While people and governments alike are sprinting to mitigate the current crisis of COVID-19, David Driedger is starting to run the marathon of addressing its long-term implications.
Driedger, associate minister at First Mennonite Church in Winnipeg, wrote an open letter calling on all levels of Canadian government to create significant systemic changes now and in the critical time following the pandemic, to care for the most vulnerable in society. The petition, which he worked on with numerous other ecumenical church leaders and theologians in Winnipeg, is entitled “Canadian churches for care and change in the time of COVID-19” and was published online (bit.ly/2w8Vtpc) on March 27.
People react differently in times of uncertainty and chaos. Driedger’s response is to try to understand what’s happening. “As soon as I saw how significant some of the economic implications of this [pandemic] were going to be, it really . . . just felt like a further exposure of a system that already exposes the vulnerable. It was sort of a stark realization that this is a system that can’t stop,” he says.
The global economic system is not set up to care for vulnerable people, and certain groups suffer under this system even in normal times, Driedger says. But as COVID-19 explodes across Europe and North America, the alarming impact on people’s economic stability is becoming much more widespread and the reality of the world’s economic structure is being laid bare.
“It just continues to baffle me that . . . there’s still consistently no conversation around, say, an immediate one-time taxation of certain amounts of wealth for the purposes of redistribution, to help those most directly affected by it.”
The petition asks the federal government to allocate funds for emergency shelters, revoke its ban on asylum seekers, protect prisoners, absolve debts, redistribute wealth and stop subsidizing oil companies. It also advocates for providing more resources and improving conditions for Indigenous communities that are at a higher risk than other Canadians due to inadequate housing, water and medical services. “COVID-19 has already changed the global landscape. We are asking that we do not return to a system that was increasingly unjust and never sustainable,” the petition states.
Jane Barter, an Anglican priest and professor at the University of Winnipeg, was also closely involved with the project. Both she and Driedger involved other people from their networks, and the project took on a more collective form.
“The hope is that in the midst of us all trying to take care of our own personal situations, we don’t lose sight of some of the larger questions as well, and figure out how to hold the right people accountable at the right time,” he says.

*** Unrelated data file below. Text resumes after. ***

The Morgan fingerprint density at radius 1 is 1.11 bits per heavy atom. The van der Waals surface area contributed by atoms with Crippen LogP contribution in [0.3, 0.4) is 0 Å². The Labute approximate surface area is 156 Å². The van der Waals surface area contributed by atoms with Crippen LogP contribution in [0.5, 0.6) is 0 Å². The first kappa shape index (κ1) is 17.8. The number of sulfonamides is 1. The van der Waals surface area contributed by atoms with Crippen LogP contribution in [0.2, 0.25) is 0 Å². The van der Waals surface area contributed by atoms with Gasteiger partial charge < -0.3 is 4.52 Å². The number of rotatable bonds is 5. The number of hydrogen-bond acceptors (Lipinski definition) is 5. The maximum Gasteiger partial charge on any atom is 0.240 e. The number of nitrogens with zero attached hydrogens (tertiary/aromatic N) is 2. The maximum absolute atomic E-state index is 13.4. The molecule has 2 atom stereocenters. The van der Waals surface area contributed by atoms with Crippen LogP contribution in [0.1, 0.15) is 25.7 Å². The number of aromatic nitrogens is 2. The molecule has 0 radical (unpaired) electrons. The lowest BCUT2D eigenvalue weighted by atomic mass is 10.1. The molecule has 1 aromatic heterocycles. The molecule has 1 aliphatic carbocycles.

But why is this an issue of faith? The petition reads: “As Christians and churches committed to the gospel, we are required to prioritize the vulnerable over the demands of profit.”
Driedger sees this responsibility rooted deeply in biblical theology. Although he has been shaped by liberation theology and the writings of several black theologians, it’s ultimately biblical books like Isaiah and the gospels that clearly proclaim this message.
The document begins with a Matthew text: “Truly I tell you, just as you did it to one of the least of these among you, you did it to me.” It draws on the “Jubilee” traditions of rest and redistribution found in Leviticus.
Driedger says the theme even showed up in the text he was given to preach on recently, the parable of the rich man and Lazarus from Luke, in which a wealthy man is severely judged for his continued disregard of someone who suffered before his eyes.
However, many theological traditions haven’t been shaped this way because most churches “have been sort of a passive participant in our systems because we’ve benefited well enough from them, and we’ve gotten quite comfortable with them over time,” he says.
So, while the petition publishers hope it gains attention and a multitude of signatures, and that it elicits some short-term action, they also want churches to work through the document—of which a longer version with linked resources and readings is available through a link on the online petition—as a long-term project. “It’s the longer document that I want to see congregations engage with as a study document, as something that can shape some formative and long-term thinking as well,” he says.
Driedger has also been involved with Budget for All, a Winnipeg coalition responding to City of Winnipeg budget cuts affecting social services, and he organized a presentation on peace and policing in Winnipeg through his church. “It just feels like the best way to stay as close to the gospel as possible . . . is to remain as attentive as possible to those who are most vulnerable among us,” he says.
This article appears in the April 13, 2020 print issue, with the headline “Care and change amid COVID-19.” Do you have a story idea about Mennonites in Manitoba? Send it to Nicolien Klassen-Wiebe at email@example.com.
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